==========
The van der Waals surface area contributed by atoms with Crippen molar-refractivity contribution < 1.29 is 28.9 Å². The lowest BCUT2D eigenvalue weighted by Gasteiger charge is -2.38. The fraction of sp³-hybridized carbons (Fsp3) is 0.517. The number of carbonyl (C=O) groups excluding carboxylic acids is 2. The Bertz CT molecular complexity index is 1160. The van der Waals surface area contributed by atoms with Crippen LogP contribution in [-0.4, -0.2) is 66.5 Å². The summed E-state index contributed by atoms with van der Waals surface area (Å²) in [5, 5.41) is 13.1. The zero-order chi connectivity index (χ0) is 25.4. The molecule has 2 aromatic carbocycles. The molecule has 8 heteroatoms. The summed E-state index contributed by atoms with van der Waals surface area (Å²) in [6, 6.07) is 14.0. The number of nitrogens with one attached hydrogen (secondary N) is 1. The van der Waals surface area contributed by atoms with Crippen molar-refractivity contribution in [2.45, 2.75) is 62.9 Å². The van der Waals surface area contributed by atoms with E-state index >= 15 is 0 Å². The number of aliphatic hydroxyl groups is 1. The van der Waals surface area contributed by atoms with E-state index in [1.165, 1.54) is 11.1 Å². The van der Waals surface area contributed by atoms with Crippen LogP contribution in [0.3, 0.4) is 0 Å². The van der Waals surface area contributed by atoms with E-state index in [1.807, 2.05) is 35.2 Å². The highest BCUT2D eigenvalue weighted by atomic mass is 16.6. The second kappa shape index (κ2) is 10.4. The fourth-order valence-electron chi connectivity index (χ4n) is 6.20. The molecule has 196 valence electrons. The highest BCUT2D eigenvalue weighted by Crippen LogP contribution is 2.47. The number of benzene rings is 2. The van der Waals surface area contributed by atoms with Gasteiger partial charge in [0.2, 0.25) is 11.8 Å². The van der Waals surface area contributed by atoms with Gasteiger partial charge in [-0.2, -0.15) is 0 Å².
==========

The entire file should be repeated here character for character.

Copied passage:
The van der Waals surface area contributed by atoms with Crippen molar-refractivity contribution < 1.29 is 28.9 Å². The lowest BCUT2D eigenvalue weighted by Gasteiger charge is -2.38. The fraction of sp³-hybridized carbons (Fsp3) is 0.517. The number of carbonyl (C=O) groups excluding carboxylic acids is 2. The Bertz CT molecular complexity index is 1160. The van der Waals surface area contributed by atoms with Crippen LogP contribution in [-0.4, -0.2) is 66.5 Å². The summed E-state index contributed by atoms with van der Waals surface area (Å²) in [5, 5.41) is 13.1. The zero-order chi connectivity index (χ0) is 25.4. The molecule has 2 aromatic carbocycles. The molecule has 8 heteroatoms. The summed E-state index contributed by atoms with van der Waals surface area (Å²) in [6, 6.07) is 14.0. The number of nitrogens with one attached hydrogen (secondary N) is 1. The van der Waals surface area contributed by atoms with Crippen molar-refractivity contribution in [2.45, 2.75) is 62.9 Å². The van der Waals surface area contributed by atoms with E-state index >= 15 is 0 Å². The number of aliphatic hydroxyl groups is 1. The van der Waals surface area contributed by atoms with E-state index in [1.165, 1.54) is 11.1 Å². The van der Waals surface area contributed by atoms with Crippen LogP contribution in [0.3, 0.4) is 0 Å². The van der Waals surface area contributed by atoms with E-state index in [1.807, 2.05) is 35.2 Å². The highest BCUT2D eigenvalue weighted by atomic mass is 16.6. The second kappa shape index (κ2) is 10.4. The fourth-order valence-electron chi connectivity index (χ4n) is 6.20. The molecule has 196 valence electrons. The highest BCUT2D eigenvalue weighted by Crippen LogP contribution is 2.47. The number of benzene rings is 2. The van der Waals surface area contributed by atoms with Gasteiger partial charge in [0.2, 0.25) is 11.8 Å². The van der Waals surface area contributed by atoms with Gasteiger partial charge in [-0.2, -0.15) is 0 Å².